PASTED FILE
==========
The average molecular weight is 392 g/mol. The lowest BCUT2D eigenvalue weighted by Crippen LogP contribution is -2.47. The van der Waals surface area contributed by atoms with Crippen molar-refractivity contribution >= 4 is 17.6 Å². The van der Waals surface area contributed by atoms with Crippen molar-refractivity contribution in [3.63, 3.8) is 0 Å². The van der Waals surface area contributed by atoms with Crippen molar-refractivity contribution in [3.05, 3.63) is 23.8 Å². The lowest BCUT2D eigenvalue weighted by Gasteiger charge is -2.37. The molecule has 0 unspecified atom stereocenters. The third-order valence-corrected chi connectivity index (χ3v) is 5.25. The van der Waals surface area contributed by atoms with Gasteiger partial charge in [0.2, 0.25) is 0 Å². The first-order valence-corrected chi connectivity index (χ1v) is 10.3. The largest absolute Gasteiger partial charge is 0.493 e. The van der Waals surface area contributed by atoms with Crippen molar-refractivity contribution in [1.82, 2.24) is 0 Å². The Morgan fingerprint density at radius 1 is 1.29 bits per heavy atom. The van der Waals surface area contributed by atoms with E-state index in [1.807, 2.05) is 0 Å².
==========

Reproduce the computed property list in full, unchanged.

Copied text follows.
The average molecular weight is 392 g/mol. The lowest BCUT2D eigenvalue weighted by Crippen LogP contribution is -2.47. The van der Waals surface area contributed by atoms with Crippen molar-refractivity contribution >= 4 is 17.6 Å². The van der Waals surface area contributed by atoms with Crippen molar-refractivity contribution in [3.63, 3.8) is 0 Å². The van der Waals surface area contributed by atoms with Crippen molar-refractivity contribution in [3.05, 3.63) is 23.8 Å². The lowest BCUT2D eigenvalue weighted by Gasteiger charge is -2.37. The molecule has 0 unspecified atom stereocenters. The third-order valence-corrected chi connectivity index (χ3v) is 5.25. The van der Waals surface area contributed by atoms with Gasteiger partial charge in [0.2, 0.25) is 0 Å². The first-order valence-corrected chi connectivity index (χ1v) is 10.3. The largest absolute Gasteiger partial charge is 0.493 e. The van der Waals surface area contributed by atoms with Crippen molar-refractivity contribution in [1.82, 2.24) is 0 Å². The Morgan fingerprint density at radius 1 is 1.29 bits per heavy atom. The van der Waals surface area contributed by atoms with E-state index in [1.807, 2.05) is 0 Å².